Next, I set about finding two campsites spaced fairly equally apart. I studied the map, determined we’d ride clockwise, called the Ranger station to ask questions about the sites, made the Canyonlands Backcountry Reservations website the homepage in my browser, and for two dyas in a row in mid-December, set my alarm for 1:50 a.m. so that I could be on the website at midnight MST to reserve Gooseberry A and Potato A. (Much to our surprise, despite the fact that these reservations go so quickly, we camped alone both nights, with no one in sight.)

The last big piece of the puzzle was the bikes. After a detailed price comparison of renting bikes versus shipping or flying with our own we decided to rent bikes and bikepacking bags in Moab. They set us up with four Cannondale Cujos that were perfect for the terrain and they worked with us to determine the bag set up that we needed for water and gear.

Credit: Sarah Hunter

Over the next four months we worked to lighten our load. We upgraded two of our sleeping bags, all four sleeping pads, and invested in one new tent. This was the first time we would use a bikepacking system, as opposed to a bike touring system. Bikepacking bags force you to become more efficient with your packing strategy. Panniers (for bike touring), allow for more room, and you inevitably pack more than you need. We slashed items from our packing list and got it down to the bare bones. In the end, we were able to pack everything we needed in our carry-on bags.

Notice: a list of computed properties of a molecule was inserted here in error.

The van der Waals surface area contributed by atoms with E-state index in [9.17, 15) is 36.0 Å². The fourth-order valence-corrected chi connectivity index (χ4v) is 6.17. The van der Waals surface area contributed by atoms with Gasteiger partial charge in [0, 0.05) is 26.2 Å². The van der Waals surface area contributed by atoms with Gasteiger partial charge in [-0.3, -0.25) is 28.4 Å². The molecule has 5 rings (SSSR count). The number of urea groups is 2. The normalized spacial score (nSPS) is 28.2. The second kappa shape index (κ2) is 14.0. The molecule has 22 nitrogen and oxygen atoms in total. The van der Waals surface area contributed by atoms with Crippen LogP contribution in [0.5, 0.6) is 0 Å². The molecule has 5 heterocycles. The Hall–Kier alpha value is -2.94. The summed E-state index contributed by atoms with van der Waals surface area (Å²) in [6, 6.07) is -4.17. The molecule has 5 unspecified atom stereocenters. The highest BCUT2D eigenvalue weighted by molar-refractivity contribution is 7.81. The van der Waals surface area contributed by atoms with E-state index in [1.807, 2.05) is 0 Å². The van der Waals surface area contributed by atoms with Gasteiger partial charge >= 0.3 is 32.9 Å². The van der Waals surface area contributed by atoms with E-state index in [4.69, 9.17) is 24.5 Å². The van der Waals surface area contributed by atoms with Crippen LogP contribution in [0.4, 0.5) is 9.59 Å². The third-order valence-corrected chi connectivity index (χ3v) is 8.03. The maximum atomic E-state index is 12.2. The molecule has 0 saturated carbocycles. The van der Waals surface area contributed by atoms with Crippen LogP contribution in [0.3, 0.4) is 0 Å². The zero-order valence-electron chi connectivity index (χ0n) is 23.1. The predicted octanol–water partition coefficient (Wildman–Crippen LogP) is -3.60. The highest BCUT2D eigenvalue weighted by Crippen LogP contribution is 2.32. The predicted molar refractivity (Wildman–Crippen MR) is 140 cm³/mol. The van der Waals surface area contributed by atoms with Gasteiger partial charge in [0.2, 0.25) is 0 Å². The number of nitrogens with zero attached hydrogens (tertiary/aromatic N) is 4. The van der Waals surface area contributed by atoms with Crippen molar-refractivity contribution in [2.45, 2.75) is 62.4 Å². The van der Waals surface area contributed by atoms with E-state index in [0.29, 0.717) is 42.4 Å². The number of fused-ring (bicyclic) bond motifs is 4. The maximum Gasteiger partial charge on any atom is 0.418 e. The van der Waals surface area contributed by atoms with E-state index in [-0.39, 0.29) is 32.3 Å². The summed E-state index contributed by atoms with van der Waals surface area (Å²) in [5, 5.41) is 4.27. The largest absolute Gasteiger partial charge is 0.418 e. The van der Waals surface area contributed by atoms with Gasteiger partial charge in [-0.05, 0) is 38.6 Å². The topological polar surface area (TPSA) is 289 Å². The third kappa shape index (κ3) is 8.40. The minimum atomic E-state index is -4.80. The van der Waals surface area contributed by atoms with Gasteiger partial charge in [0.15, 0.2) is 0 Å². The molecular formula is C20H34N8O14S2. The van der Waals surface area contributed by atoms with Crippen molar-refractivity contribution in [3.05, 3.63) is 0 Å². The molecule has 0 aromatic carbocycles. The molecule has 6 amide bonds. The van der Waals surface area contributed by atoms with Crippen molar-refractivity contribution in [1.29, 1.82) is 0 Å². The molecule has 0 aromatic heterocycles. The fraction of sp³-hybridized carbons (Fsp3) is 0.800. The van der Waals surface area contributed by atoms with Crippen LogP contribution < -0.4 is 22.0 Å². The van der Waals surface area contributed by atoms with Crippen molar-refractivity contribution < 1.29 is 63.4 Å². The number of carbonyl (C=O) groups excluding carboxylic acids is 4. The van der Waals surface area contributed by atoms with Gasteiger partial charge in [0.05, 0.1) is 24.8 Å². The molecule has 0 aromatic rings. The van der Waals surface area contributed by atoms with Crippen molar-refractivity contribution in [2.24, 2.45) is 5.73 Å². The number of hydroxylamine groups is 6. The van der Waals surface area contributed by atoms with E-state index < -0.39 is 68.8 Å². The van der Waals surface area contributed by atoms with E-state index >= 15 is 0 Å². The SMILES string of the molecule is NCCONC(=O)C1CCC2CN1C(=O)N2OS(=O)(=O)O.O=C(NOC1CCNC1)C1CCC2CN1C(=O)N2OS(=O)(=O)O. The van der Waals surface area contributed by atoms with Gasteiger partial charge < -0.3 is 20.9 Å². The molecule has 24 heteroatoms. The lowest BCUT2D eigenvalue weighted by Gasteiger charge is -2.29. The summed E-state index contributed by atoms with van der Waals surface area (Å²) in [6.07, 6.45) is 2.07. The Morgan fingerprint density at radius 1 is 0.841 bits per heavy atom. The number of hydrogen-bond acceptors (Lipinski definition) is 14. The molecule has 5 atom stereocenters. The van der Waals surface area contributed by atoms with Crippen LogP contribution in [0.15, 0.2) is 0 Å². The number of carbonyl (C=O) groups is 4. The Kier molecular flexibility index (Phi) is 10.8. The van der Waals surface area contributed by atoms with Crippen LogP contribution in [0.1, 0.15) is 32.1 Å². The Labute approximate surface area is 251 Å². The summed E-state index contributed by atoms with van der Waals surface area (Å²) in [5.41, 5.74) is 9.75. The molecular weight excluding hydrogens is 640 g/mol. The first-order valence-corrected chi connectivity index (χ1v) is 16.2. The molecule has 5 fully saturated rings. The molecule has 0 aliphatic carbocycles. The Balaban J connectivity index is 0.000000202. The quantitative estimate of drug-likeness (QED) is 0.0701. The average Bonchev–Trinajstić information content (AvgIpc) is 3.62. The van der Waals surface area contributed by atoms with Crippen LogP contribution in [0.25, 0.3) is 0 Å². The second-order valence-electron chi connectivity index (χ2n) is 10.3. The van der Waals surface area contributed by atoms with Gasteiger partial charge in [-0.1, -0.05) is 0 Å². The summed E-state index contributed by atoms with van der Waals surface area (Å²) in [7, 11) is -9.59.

Finally, after months of planning, April vacation arrived. We flew into Salt Lake City and drove four hours to Moab. The next morning, we found our bikes ready and waiting for us. We dropped our bags on the floor of the shop and proceeded to dump all the contents out to begin the process of determining what fit best where. We quickly realized that our sleeping bags needed to come out of their sacks in order to be stuffed into the bags.

After packing our bikes and taking a quick ride in the parking lot to make sure they were adjusted properly, we loaded them into the truck and set off for Canyonlands, where we intended to camp the night before our ride.

It was cool and drizzly in Moab and as we climbed up into Canyonlands I saw a dusting of fresh snow on the hills. At first I pretended not to notice but soon it was impossible to ignore and by the time we reached the Welcome to Canyonlands sign we were in a blizzard. April is a tricky time of year to plan a bike trip.

Credit: Sarah Hunter